Here's the Sci on Why Gratitude Is so PowerfulJordyn Cormier @ 2019-12-02 15:45:35 -0500
Well, Thanksgiving came and went once again. And amidst the chaos of overcooked turkeys, undercooked pies, and the stressful ramblings of drunken relatives, the holiday always serves as a helpful reminder to be thankful for what's truly important in life.
But, just because Thanksgiving is over doesn't mean the 'thanks' should end. In fact, we should keep the gratitude party going every damn day!
Sure, that's easier said than done. It’s easy to get wrapped up in all that’s tough, unfair, and wrong in the world. And for that reason, expressing gratitude may feel foreign at times, maybe even naive. But the research shows that it’s anything but. Studies have shown that cultivating a mindset of gratitude can increase your mental strength, self-esteem, and overall health. If you've been feeling a little 'off' in your life, a dose of gratitude may just be what the doctor ordered.
More Than A Feeling
So what does it really mean—to be ‘grateful’? Robert A. Emmons, Ph.D, reasons that gratitude is firstly “an affirmation of goodness...that there are good things in the world, gifts and benefits we’ve received.” The second component is that “we recognize that the sources of this goodness are outside of ourselves…that other people…gave us many gifts, big and small, to help us achieve the goodness in our lives.”
So number one, recognize the goodness. Check. Two, acknowledge that the goodness comes courtesy of loved ones/strangers/our environment/the universe at large. Check. Easy enough.
But how do we actively cultivate this goodness? Well, good news, it's easier than you may have thought. Gratefulness is not just an emotion. It is a choice. We can choose to be grateful. It is more than a feeling—it’s an attitude. And cultivating that attitude requires two things: practice and patience.
The Science of Saying ‘Thank You’
Practicing this attitude can radically transform your life. Gratitude can improve your physical and emotional health, boost sleep, encourage self esteem, and usher in more meaningful relationships. It causes two parts of the brain light up—let's get precise, the ventral and dorsal medial prefrontal cortex. These areas are linked to morality, strengthening relationships, and understanding the thoughts and feelings of others—score. Gratitude can also increase vital neurochemicals, boosting ‘happy’ chemicals like dopamine, serotonin and oxytocin. Cheers to all the warm and fuzzy feels!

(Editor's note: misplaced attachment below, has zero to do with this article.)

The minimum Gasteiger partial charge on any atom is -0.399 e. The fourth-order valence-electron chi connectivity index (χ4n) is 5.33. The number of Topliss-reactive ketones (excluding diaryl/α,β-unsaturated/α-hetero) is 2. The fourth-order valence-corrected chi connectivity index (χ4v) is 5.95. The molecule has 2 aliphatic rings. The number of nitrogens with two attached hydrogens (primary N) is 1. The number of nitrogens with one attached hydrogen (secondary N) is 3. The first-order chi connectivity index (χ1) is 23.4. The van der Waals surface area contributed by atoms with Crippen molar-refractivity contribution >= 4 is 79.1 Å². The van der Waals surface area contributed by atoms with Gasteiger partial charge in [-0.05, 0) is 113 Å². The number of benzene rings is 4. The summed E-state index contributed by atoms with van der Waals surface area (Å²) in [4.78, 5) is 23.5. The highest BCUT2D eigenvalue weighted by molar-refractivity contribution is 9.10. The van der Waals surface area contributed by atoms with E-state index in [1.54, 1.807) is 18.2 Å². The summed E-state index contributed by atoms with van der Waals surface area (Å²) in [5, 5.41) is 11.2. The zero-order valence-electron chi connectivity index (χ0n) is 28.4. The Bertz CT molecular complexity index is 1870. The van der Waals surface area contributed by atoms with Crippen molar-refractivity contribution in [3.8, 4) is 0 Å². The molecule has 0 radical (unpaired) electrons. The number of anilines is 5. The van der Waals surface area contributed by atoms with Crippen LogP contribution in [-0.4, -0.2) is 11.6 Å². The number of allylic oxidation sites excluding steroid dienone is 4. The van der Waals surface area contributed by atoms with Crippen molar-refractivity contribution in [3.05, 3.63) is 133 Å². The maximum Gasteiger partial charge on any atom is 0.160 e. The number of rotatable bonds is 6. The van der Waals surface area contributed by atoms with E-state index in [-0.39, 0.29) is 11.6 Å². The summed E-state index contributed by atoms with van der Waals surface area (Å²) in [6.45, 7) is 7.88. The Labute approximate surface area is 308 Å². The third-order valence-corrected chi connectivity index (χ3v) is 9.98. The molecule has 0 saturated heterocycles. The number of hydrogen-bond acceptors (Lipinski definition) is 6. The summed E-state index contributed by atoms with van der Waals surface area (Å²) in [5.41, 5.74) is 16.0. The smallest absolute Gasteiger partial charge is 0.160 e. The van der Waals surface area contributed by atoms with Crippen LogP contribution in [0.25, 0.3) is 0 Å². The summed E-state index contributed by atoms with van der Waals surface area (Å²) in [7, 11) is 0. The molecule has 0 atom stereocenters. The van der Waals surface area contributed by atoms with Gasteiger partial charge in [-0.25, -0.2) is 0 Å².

But getting there can be an uphill battle. Evolutionarily, those who dwelled on the negative (the foreseeable dangers like snakes, cliffs, and stagnant drinking water) experienced a higher survival rate. So we've evolved with a negativity bias—to focus on the things that could harm us or could go wrong. That doesn't mean we can't experience gratitude. It just means we have to work a little harder at it to make it stick on a subconscious level.
Get Down With Your Grateful Self
If you've never actively practiced gratitude, try not to feel intimidated (or overly cheesy). Big change can be daunting, but there are a million small, authentic ways to practice gratitude on a daily basis. Consistency is key, and picking one (or all) of the below tips is a fantastic way to incorporate gratitude into your life.
- Start a gratitude journal. It only takes a moment to jot down a few things your grateful for. (Yes, coffee can be one of them.) Make a habit of gratitude journaling every morning or night—it'll be challenging at first, but over time that gratitude mindset will become easier and easier. Some companies even make specific gratitude journals that come with prompts to help you along.
- Pin up the love. Handwrite a little note for yourself listing all of the things you're grateful for and stick it on a mirror, wall, or closet door—somewhere you can be sure you’ll see it on the regular. It's a great way to quickly remind yourself of all that is good in your life, especially when you’re having a hard day.
- Bring back thank-you notes. Emily Post will thank you, and so will your brain. Whether it’s a handwritten letter or a simple word of thanks to a customer service representative, expressing gratitude makes you and others feel good. Seriously, you catch more bees with honey.
- Get ritually with it. Make vocalizing what you’re grateful for (yes, out loud, with your voice) a ritual. Practice it at certain scheduled moments in your week. End phone calls with loved ones with a token of gratitude. Think of something you’re grateful for when you brush your teeth and share it with a partner before bed. Doing this will train your brain to proactively look for things to be thankful for (rather than dwelling on the negative—which is what evolution has hardwired us to do).
You’ve Got the Power
Everyone has the ability to cultivate gratitude. Focusing on what you have, (instead of what you don’t) is a healthier mindset for you and those you care about. See take advantage of your post-Thanksgiving ‘gratitude attitude’ and reap the benefits all year long!